Friday, January 22, 2010

Smart by Nature

Smart by Nature is based on four guiding principles: Nature is our teacher; Sustainability is a community practice; The real world is the optimal learning environment; Sustainable living is rooted in a deep knowledge of place.

Nature is our teacher

To envision sustainable communities, we look to design principles evolved since the advent of life on Earth. We can pattern human societies and institutions after the patterns found in sustainable ecosystems. We can learn from traditional and indigenous societies that have thrived for centuries following these same patterns. Accepting nature as our teacher helps educators focus on basic ecological principles, think from the perspective of systems, practice solving for pattern, and support.
Ecological Principles
Core ecological knowledge for creating communities whose practices are compatible with nature's processes.
Systems Thinking
Ecological understanding requires shifting to a new way of thinking.

Sustainability is a community practice

The sustainability of a community depends on the health and inclusiveness of the network of relationships within it. Successful schools act as "apprentice communities" for learning the art of living in an interdependent world. Schools also teach by how they act in the world, use resources, and relate to the larger communities of which they are a part.
Creating Communities of Caring
In a thriving school community, students feel cared for and learn to care for others.
Collaborative Decision-Making
Collaborative decision-making teaches skills needed for living in communities.

The real world is the optimal learning environment

Sustainability is best learned in the real world. Students experience nature's patterns and processes as they occur. They become engaged in activities that matter and participate with people where they live and work. They observe and try out skills needed by change agents, and discover that their contributions can make a difference. School buildings and campuses provide opportunities to explore and demonstrate sustainable practices in action.
Immersion in the Natural World
Children should encounter nature's processes in the rich ways they actually occur.
Campuses and Buildings That Teach
The campus becomes both the classroom and the lesson.

Sustainable living is rooted in a deep knowledge of place

Places known and loved deeply have the best chance to be protected and preserved, so that they will be cherished and cared for by future generations. Studying a place in depth helps create a sense of kinship. It allows students to see through the eyes of the people who call that place home. It helps them imagine and contribute to locally based solutions to problems.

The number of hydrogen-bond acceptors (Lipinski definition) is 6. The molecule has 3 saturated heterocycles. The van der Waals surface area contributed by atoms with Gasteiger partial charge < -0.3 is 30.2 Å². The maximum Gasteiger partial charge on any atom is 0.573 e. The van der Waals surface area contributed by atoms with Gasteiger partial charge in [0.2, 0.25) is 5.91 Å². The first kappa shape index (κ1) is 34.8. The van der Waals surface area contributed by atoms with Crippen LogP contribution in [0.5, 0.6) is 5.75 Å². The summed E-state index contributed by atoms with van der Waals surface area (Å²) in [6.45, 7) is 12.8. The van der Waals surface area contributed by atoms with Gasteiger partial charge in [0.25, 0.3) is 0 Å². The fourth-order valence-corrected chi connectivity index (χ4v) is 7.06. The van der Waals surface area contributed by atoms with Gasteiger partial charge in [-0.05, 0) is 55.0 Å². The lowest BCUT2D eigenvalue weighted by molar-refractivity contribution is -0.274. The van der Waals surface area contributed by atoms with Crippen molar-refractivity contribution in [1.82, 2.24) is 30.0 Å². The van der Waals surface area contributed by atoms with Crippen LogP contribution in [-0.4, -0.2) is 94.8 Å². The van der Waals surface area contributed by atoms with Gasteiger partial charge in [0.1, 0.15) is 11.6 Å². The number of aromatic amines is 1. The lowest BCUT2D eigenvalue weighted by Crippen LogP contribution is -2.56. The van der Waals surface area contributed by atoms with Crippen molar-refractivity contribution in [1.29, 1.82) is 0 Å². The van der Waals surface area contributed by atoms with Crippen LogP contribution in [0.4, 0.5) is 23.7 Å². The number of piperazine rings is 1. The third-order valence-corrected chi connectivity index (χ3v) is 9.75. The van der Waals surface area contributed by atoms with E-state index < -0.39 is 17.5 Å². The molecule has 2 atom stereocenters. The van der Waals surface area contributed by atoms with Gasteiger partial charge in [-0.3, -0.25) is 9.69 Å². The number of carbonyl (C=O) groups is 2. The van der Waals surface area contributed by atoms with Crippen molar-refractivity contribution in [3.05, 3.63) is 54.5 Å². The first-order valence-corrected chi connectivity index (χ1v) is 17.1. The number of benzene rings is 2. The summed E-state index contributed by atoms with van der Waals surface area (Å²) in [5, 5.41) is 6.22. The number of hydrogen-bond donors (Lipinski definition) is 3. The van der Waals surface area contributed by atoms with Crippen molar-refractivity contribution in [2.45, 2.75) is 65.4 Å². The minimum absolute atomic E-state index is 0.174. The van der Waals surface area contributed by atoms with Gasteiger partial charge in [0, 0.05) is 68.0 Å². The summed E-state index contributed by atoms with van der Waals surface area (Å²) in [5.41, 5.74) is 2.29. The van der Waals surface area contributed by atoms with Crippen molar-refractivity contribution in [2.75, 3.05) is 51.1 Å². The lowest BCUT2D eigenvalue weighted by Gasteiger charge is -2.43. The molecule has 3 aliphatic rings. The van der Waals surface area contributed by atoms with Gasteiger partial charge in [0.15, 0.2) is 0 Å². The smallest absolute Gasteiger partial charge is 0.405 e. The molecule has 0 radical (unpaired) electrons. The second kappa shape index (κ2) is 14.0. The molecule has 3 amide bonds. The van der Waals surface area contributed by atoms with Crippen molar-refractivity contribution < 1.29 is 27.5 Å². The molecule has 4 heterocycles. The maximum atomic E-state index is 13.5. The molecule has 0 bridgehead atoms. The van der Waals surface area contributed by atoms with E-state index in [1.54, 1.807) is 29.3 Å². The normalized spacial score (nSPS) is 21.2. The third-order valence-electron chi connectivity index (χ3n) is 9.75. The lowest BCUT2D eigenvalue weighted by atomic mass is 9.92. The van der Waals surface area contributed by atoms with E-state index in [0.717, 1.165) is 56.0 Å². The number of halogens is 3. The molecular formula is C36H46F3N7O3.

Knowing Your Place
Loving a place often begins with knowing it well.
Locally Based Solutions
Solving problems locally promotes sustainability and community self-sufficiency.

The schooling for sustainability movement recognizes that young people in school today will inherit a host of pressing (and often escalating) issues.

The Center for Ecoliteracy has identified a number of these that seem particularly germane to schooling for sustainability. A systems perspective reveals that many of these issues are connected. Responding to them will require understanding them in themselves as well as the patterns of relationship that connect them. In addition to addressing these issues in the curriculum, schools "teach" students about them through their institutional actions (e.g., how and where they procure food for school meals, whether their buildings and transportation systems conserve or waste energy, how they purchase supplies and manage waste).  

Richard Levins - Looking at the Whole: Toward a Social Ecology of Health
Richard Levins
Solutions designed to solve isolated problems can exacerbate or give rise to new ones.
Three Sisters: An Ancient Garden Trio
Sara Marcellino
The "Three Sisters" — corn, beans, and squash — provide a meaningful context for school garden education.
John C. Mohawk - Wild and Slow: Nourished by Tradition
John C. Mohawk
Degenerative diseases like diabetes can be reduced by shifting from refined carbohydrate diets to traditional wild foods.
Lisa Bennett - River Crossing Environmental Charter School
Lisa Bennett
This excerpt from our book Smart by Nature tells the story of a teacher who knew that progress starts with "not knowing" all the answers.
Kenny Ausubel - Farming the Future
Kenny Ausubel
Future food security will require new crops of farmers with a diversity of approaches adapted to local conditions.
The Art of a Watershed: "Tenderness of Cranes"
Sara Marcellino
Hands-on classroom and field activities that produce dramatic and beautiful nature-based poetry and art.
Alan Greene - Brain Food for Kids
Alan Greene
Children's behavior, intelligence, and performance are significantly affected by the quantity and quality of what they eat.
Margaret Adamek - Hooked on Sugar
Margaret Adamek
Sugar and other refined carbohydrates are linked to diabetes, depression, and addictions in our children.
Sandra Steingraber - But I Am a Child Who Does
Sandra Steingraber
The author’s children, growing up with locally grown food and without television, prefer fresh vegetables to junk food.
Vandana Shiva - Bringing People Back into the Economy
Vandana Shiva
The renewable energy of ecology, sharing, solidarity, and compassion must counter the destructive energy of greed creating scarcity at every level.